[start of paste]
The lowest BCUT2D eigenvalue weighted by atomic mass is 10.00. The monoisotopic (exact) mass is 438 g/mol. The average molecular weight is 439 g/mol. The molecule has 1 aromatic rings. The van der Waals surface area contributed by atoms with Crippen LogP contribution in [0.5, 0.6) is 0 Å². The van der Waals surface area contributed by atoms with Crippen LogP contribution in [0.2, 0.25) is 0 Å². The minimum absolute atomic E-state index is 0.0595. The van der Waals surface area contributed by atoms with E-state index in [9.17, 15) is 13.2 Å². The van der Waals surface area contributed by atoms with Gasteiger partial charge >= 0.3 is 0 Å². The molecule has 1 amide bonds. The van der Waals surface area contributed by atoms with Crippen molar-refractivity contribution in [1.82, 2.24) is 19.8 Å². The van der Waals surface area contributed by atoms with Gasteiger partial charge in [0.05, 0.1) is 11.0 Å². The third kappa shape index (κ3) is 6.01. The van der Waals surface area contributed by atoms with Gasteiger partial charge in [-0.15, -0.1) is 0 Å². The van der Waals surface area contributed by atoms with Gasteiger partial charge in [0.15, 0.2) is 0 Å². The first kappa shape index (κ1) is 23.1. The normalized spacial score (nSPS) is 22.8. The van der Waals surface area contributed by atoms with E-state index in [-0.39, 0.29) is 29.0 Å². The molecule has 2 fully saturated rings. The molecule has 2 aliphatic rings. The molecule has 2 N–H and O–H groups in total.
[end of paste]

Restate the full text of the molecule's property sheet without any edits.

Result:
The lowest BCUT2D eigenvalue weighted by atomic mass is 10.00. The monoisotopic (exact) mass is 438 g/mol. The average molecular weight is 439 g/mol. The molecule has 1 aromatic rings. The van der Waals surface area contributed by atoms with Crippen LogP contribution in [0.5, 0.6) is 0 Å². The van der Waals surface area contributed by atoms with Crippen LogP contribution in [0.2, 0.25) is 0 Å². The minimum absolute atomic E-state index is 0.0595. The van der Waals surface area contributed by atoms with E-state index in [9.17, 15) is 13.2 Å². The van der Waals surface area contributed by atoms with Gasteiger partial charge >= 0.3 is 0 Å². The molecule has 1 amide bonds. The van der Waals surface area contributed by atoms with Crippen molar-refractivity contribution in [1.82, 2.24) is 19.8 Å². The van der Waals surface area contributed by atoms with Gasteiger partial charge in [0.05, 0.1) is 11.0 Å². The third kappa shape index (κ3) is 6.01. The van der Waals surface area contributed by atoms with Gasteiger partial charge in [-0.15, -0.1) is 0 Å². The van der Waals surface area contributed by atoms with Gasteiger partial charge in [0.15, 0.2) is 0 Å². The first kappa shape index (κ1) is 23.1. The normalized spacial score (nSPS) is 22.8. The van der Waals surface area contributed by atoms with E-state index in [-0.39, 0.29) is 29.0 Å². The molecule has 2 fully saturated rings. The molecule has 2 aliphatic rings. The molecule has 2 N–H and O–H groups in total.